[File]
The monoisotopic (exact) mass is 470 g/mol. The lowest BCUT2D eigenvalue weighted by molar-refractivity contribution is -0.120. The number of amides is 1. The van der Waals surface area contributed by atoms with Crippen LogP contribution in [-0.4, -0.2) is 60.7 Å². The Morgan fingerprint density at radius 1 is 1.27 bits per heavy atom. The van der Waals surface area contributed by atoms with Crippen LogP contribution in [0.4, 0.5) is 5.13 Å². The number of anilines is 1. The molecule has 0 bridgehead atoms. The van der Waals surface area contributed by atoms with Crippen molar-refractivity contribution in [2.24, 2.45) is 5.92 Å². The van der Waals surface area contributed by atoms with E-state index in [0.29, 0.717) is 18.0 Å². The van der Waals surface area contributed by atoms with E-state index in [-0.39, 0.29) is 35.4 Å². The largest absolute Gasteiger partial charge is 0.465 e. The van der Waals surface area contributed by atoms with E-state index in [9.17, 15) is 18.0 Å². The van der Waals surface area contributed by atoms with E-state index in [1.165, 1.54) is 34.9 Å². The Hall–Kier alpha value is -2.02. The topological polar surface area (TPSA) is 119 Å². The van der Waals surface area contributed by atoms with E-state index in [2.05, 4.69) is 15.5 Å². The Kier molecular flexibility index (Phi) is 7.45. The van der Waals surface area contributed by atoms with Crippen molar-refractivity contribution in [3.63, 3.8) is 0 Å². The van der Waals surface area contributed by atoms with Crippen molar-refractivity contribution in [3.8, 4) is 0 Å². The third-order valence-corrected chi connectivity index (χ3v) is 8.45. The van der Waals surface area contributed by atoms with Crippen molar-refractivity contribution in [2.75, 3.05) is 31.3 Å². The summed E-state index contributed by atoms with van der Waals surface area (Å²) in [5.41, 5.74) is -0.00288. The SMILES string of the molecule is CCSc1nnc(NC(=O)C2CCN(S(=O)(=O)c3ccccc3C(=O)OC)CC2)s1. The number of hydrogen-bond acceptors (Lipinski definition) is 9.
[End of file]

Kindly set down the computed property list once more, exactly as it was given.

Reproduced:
The monoisotopic (exact) mass is 470 g/mol. The lowest BCUT2D eigenvalue weighted by molar-refractivity contribution is -0.120. The number of amides is 1. The van der Waals surface area contributed by atoms with Crippen LogP contribution in [-0.4, -0.2) is 60.7 Å². The Morgan fingerprint density at radius 1 is 1.27 bits per heavy atom. The van der Waals surface area contributed by atoms with Crippen LogP contribution in [0.4, 0.5) is 5.13 Å². The number of anilines is 1. The molecule has 0 bridgehead atoms. The van der Waals surface area contributed by atoms with Crippen molar-refractivity contribution in [2.24, 2.45) is 5.92 Å². The van der Waals surface area contributed by atoms with E-state index in [0.29, 0.717) is 18.0 Å². The van der Waals surface area contributed by atoms with E-state index in [-0.39, 0.29) is 35.4 Å². The largest absolute Gasteiger partial charge is 0.465 e. The van der Waals surface area contributed by atoms with E-state index in [9.17, 15) is 18.0 Å². The van der Waals surface area contributed by atoms with E-state index in [1.165, 1.54) is 34.9 Å². The Hall–Kier alpha value is -2.02. The topological polar surface area (TPSA) is 119 Å². The van der Waals surface area contributed by atoms with E-state index in [2.05, 4.69) is 15.5 Å². The Kier molecular flexibility index (Phi) is 7.45. The van der Waals surface area contributed by atoms with Crippen molar-refractivity contribution in [3.63, 3.8) is 0 Å². The van der Waals surface area contributed by atoms with Crippen molar-refractivity contribution in [3.8, 4) is 0 Å². The third-order valence-corrected chi connectivity index (χ3v) is 8.45. The van der Waals surface area contributed by atoms with Crippen molar-refractivity contribution in [2.75, 3.05) is 31.3 Å². The summed E-state index contributed by atoms with van der Waals surface area (Å²) in [5.41, 5.74) is -0.00288. The SMILES string of the molecule is CCSc1nnc(NC(=O)C2CCN(S(=O)(=O)c3ccccc3C(=O)OC)CC2)s1. The number of hydrogen-bond acceptors (Lipinski definition) is 9.